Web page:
IFComp Judging Period - too long?

I’m not sure that Ectocomp is really comparable.

Second this. Even though Ectocomp is technically a placement competition, it’s still speedIF. SpeedIF is for experimenting and having fun and not worrying what people will think of me being spectacularly bizarre. (See: Fish Dreams, Brain of the Night Guest, Smoochiepoodle and the Bastion of Science.)

By contrast, IFComp is the most serious event we have.

I don’t think so, many of the Ectocomp entries could successfully compete within the IF comp with it’s non-thorough trend. This year’s Ectocomp I would name »shadow IF comp in miniatures«, there are a lot of really good ideas and games that partially I wished to find in the big comp. Nonetheless I needed the six weeks’s voting period. @Alex: The mini peak on 27/10/2013, that was mine [emote]:o[/emote])

I’m a big fan of this year’s Ectocomp entries, but I just don’t think this is an accurate statement. The vast majority of the IFComp entrants worked their butts off. The Ectocomp entrants took a grand total of 3 hours apiece. The difference in size and polish is extremely visible.

I agree. Further, it’s not an issue of quality that we’re talking about here: it’s how much investment and pressure authors feel about their work.

If nobody likes your Ectocomp entry, big deal - you only spent three hours on it, nobody’s expecting greatness. It’s nice if you make something that people will enjoy, but the players are expecting a three-hour game, and they won’t see it as a problem if you create an incoherent mess. Part of the point is that it’s a low-pressure event. If you get hot under the collar because someone didn’t like your Ectocomp game, then you have missed the point - and if you write a 2000-word point-by-point takedown review of an Ectocomp game, you’ve missed the point also.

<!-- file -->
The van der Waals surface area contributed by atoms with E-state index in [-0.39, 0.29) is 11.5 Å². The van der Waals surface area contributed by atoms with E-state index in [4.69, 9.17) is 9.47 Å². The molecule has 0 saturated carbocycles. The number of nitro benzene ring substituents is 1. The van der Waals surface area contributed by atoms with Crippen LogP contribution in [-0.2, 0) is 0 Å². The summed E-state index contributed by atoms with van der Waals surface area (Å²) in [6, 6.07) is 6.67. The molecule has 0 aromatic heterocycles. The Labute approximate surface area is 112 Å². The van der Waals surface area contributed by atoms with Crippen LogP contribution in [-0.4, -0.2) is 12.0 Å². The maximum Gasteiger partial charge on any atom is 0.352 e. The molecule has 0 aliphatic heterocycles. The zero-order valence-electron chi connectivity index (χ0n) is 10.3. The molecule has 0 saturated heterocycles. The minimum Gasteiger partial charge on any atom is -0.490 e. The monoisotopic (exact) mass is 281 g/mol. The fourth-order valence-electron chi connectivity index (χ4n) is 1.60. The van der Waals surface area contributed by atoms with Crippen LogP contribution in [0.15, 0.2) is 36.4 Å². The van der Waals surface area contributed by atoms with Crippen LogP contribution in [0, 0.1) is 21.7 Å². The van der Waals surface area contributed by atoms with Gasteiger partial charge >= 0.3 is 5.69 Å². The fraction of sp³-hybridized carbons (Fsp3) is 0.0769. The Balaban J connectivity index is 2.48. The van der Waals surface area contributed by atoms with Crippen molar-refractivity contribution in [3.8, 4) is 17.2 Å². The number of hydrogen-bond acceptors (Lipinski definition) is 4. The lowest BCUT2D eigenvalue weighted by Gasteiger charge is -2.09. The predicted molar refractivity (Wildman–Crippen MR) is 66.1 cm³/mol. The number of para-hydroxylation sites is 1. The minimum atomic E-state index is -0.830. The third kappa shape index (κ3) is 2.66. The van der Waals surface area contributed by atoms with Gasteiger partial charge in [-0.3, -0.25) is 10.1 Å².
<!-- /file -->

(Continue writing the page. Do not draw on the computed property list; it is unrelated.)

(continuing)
With IF Comp (and also Spring Thing), the expectation is that you’ve put a lot more thought and work into it - these are meant to be the best game you can produce. Judges are more justified in being tough on games, and authors have more invested in them. If someone really doesn’t like a game that you spent the last year on, that’s going to hurt. You might be inclined to go and try and argue them into liking it.

There’s a rule in print fiction that authors should never, ever respond to negative reviews in public - it’s a battle they can only lose, and they’re liable to make themselves look bad in the process. A big virtue of the no-discussion rule is that it instates this principle for a whole lot of people who may not be familiar with it.

I’m honestly pretty okay with most people finding out about the Comp once it’s over. The comp-judge experience would be pretty overwhelming for someone coming in with fresh expectations - there are a great many games, and a high proportion of them are not very good. If my first contact with the IF world had been the first couple of games on my random list, I’m not sure I’d have stuck around. If people start promoting their games once the comp’s over, then you have a bit of a filter on that - and then if people find the comp that way and want to try their hand at it next year, great.

It would definitely be useful if the comp had a media person. That’d require a long-term volunteer who wanted that job and had the skills for it.